1. A mandatory order compels public authorities to fulfill their duties. Whereas quashing and prohibition orders deal with wrongful acts, a mandatory order addresses wrongful failure to act. A mandatory order is similar to a mandatory injunction (below) as they are orders from the court requiring an act to be performed. Failure to comply is punishable as a contempt of court. Examples of where a mandatory order might be appropriate include: compelling an authority to assess a disabled person’s needs, to approve building plans, or to improve conditions of imprisonment. A mandatory order may be made in conjunction with a quashing order, for example, where a local authority’s decision is quashed because the decision was made outside its powers, the court may simultaneously order the local authority to remake the decision within the scope of its powers.
                                          2. Damages
                                            1. Damages are available as a remedy in judicial review in limited circumstances. Compensation is not available merely because a public authority has acted unlawfully. For damages to be available there must be either: (a) A recognised ‘private’ law cause of action such as negligence or breach of statutory duty or; (b) A claim under European law or the Human Rights Act 1998.
                                              1. Loss of livelihood
                                                1. Economic Loss
                                              2. Injunction
                                                1. An injunction is an order made by the court to stop a public body from acting in an unlawful way. Less commonly, an injunction can be mandatory, that is, it compels a public body to do something. Where there is an imminent risk of damage or loss, and other remedies would not be sufficient, the court may grant an interim injunction to protect the position of the parties before going to a full hearing. If an interim injunction is granted pending final hearing, it is possible that the side which benefits from the injunction will be asked to give an undertaking that if the other side is successful at the final hearing, the party which had the benefit of the interim protection can compensate the other party for its losses. This does not happen where the claimant is legally aided.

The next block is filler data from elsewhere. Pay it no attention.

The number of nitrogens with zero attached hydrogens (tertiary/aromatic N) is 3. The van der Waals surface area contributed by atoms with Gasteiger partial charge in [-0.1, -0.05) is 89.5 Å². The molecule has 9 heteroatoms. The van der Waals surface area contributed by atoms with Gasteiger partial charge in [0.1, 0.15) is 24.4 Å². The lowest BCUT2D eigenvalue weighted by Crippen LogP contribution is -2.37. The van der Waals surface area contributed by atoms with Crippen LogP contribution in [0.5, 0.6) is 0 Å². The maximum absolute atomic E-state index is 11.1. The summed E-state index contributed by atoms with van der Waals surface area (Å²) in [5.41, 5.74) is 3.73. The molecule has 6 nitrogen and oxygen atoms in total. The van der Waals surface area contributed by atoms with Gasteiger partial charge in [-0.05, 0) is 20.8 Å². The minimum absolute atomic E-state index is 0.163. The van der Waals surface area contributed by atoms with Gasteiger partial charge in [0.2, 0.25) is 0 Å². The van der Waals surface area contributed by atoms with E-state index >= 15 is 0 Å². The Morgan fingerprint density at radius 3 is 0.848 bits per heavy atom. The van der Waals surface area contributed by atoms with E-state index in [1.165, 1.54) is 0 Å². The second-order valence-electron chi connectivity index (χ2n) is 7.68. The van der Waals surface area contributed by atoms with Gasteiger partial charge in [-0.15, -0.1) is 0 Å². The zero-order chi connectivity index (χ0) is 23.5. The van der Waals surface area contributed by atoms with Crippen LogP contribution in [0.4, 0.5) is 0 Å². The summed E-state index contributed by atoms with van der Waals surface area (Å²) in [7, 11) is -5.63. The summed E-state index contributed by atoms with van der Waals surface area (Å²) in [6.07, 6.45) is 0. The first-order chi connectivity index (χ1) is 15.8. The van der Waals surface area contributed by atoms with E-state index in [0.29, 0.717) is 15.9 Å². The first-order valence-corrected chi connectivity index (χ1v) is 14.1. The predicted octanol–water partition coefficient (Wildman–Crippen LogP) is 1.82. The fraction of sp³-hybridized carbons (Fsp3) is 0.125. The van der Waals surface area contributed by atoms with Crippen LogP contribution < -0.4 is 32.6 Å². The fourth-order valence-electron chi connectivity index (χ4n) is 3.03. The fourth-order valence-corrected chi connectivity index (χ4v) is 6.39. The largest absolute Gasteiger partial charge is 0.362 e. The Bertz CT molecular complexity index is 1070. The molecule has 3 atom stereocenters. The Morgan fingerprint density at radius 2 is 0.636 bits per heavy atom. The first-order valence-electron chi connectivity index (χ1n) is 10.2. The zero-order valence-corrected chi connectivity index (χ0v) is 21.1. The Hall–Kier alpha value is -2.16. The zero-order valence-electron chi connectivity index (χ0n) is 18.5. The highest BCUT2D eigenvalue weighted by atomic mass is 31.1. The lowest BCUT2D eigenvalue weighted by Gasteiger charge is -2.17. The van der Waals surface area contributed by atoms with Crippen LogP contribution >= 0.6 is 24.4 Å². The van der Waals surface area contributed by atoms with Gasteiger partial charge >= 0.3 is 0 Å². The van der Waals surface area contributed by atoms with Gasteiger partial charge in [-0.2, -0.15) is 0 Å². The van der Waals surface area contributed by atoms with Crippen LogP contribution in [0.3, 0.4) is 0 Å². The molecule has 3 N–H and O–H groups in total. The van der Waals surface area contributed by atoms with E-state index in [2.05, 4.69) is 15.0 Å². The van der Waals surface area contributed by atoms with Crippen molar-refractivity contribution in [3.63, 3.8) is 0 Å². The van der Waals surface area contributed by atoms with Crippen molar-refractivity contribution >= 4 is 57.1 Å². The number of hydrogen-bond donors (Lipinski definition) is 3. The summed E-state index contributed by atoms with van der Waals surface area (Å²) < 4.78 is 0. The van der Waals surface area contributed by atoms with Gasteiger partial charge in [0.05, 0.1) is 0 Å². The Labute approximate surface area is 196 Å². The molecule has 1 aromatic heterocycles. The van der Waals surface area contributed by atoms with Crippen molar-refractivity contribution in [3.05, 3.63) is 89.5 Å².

2. Decleration
                                                  1. A declaration is a judgment by the Administrative Court which clarifies the respective rights and obligations of the parties to the proceedings, without actually making any order. Unlike the remedies of quashing, prohibiting and mandatory order the court is not telling the parties to do anything in a declaratory judgment. For example, if the court declared that a proposed rule by a local authority was unlawful, a declaration would resolve the legal position of the parties in the proceedings. Subsequently, if the authority were to proceed ignoring the declaration, the applicant who obtained the declaration would not have to comply with the unlawful rule and the quashing, prohibiting and mandatory orders would be available.
                                                  2. Discretion
                                                    1. The discretionary nature of the remedies outlined above means that even if a court finds a public body has acted wrongly, it does not have to grant any remedy. Examples of where discretion will be exercised against an applicant may include where the applicant’s own conduct has been unmeritorious or unreasonable, for example where the applicant has unreasonably delayed in applying for judicial review, where the applicant has not acted in good faith, where a remedy would impede an authority’s ability to deliver fair administration, or where the judge considers that an alternative remedy could have been pursued.
                                                  3. Time Limits
                                                    1. The applicant MUST have exhausted all appeals
                                                      1. Negotiation?
                                                        1. Time Limits can be lifted in extreme cases: Death, extreme illness, etc.
                                                          1. No later than 3 Months after the grounds have arose
                                                          2. LOCUS STANDI: Standing to have involvement in the case
                                                            1. Eg. someones friend would not have Locus stand
                                                              1. Relevant Locus stand would need to be proved
                                                                1. R v Inland Revenue Commissioners
                                                                  1. You have to be directly affected in order to have sanding